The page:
WORST: Dropping it at Milwaukee.
7 – RYAN HUNTER-REAY
Best finish: 1st (x 1)
Best start: 2nd (x 2)
Championship position: 7th
Eight races into the 2011 season – four ovals, four road/street courses – Ryan Hunter-Reay lay just 21st in the point standings. It was cruelly unrepresentative of the pace that had put him on the front row in both Long Beach and Sao Paulo, for example. That former circuit, we all know, is one of his strongest, and this year he demonstrated it again. He and teammate Mike Conway may have lined up second and third on the grid, but RH-R was a full half-second quicker than the eventual winner, and less than 0.1sec from Will Power. In the end, a gear selection issue put him out of the race.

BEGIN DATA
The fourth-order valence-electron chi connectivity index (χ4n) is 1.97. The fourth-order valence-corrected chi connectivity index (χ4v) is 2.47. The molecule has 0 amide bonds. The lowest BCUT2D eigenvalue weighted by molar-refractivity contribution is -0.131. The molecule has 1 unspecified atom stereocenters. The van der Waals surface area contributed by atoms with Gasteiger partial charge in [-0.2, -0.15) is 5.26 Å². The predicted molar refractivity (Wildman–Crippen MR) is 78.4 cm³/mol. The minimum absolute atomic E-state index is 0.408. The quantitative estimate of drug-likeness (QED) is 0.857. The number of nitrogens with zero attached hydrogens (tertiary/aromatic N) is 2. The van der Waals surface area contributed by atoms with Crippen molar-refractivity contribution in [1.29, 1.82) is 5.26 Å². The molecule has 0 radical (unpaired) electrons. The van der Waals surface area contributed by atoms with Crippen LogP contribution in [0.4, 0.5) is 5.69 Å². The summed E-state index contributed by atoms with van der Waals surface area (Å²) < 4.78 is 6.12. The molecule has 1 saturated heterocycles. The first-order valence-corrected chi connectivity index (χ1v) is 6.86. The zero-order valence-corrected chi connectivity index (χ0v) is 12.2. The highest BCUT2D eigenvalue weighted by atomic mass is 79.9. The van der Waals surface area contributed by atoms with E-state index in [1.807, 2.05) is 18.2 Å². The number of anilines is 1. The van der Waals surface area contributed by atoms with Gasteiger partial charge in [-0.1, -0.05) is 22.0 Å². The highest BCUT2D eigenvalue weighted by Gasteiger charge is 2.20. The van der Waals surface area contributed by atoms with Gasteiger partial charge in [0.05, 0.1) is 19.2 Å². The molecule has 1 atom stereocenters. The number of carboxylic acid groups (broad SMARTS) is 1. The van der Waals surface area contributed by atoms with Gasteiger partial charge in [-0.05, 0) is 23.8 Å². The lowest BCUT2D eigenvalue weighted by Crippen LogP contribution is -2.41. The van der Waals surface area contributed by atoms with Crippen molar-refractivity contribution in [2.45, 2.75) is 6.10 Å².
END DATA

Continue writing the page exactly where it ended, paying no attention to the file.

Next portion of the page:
You can argue that Hunter-Reay had a hand in his own lousy fortunes, too: his clash with Ryan Briscoe at Barber earned him a drive-through penalty when he looked to be heading for a top-five finish. And his first-lap crash at Milwaukee was his major blunder of the year. But he carried little blame in his failure to qualify at Indy… nor in his clumsily handled reinstatement, under the “Buy Out Bruno Junqueira's Ride” rule, previously seen in 2009.
In the second half of the season, Hunter-Reay's fortunes took a major upswing. His misjudged passing attempts on Graham Rahal at Toronto and Takuma Sato at Edmonton showed the frustration that lurks within on occasion, but karma visited Baltimore, as the No. 28 was flicked out of a podium finish by a clumsy move from Briscoe.
In between, Hunter-Reay's slick run to third at Mid-Ohio was followed by a win at Loudon, and both results were well earned, whatever one might say about Race Control's attempts at a final restart in the latter event.
BEST: His performance throughout the Long Beach weekend
WORST: Anonymous weekend at Sonoma – or that Milwaukee crash.
6 – JAMES HINCHCLIFFE
Best finish: 4th (x 3)
Best start: 3rd (x 1)
Championship position: 12th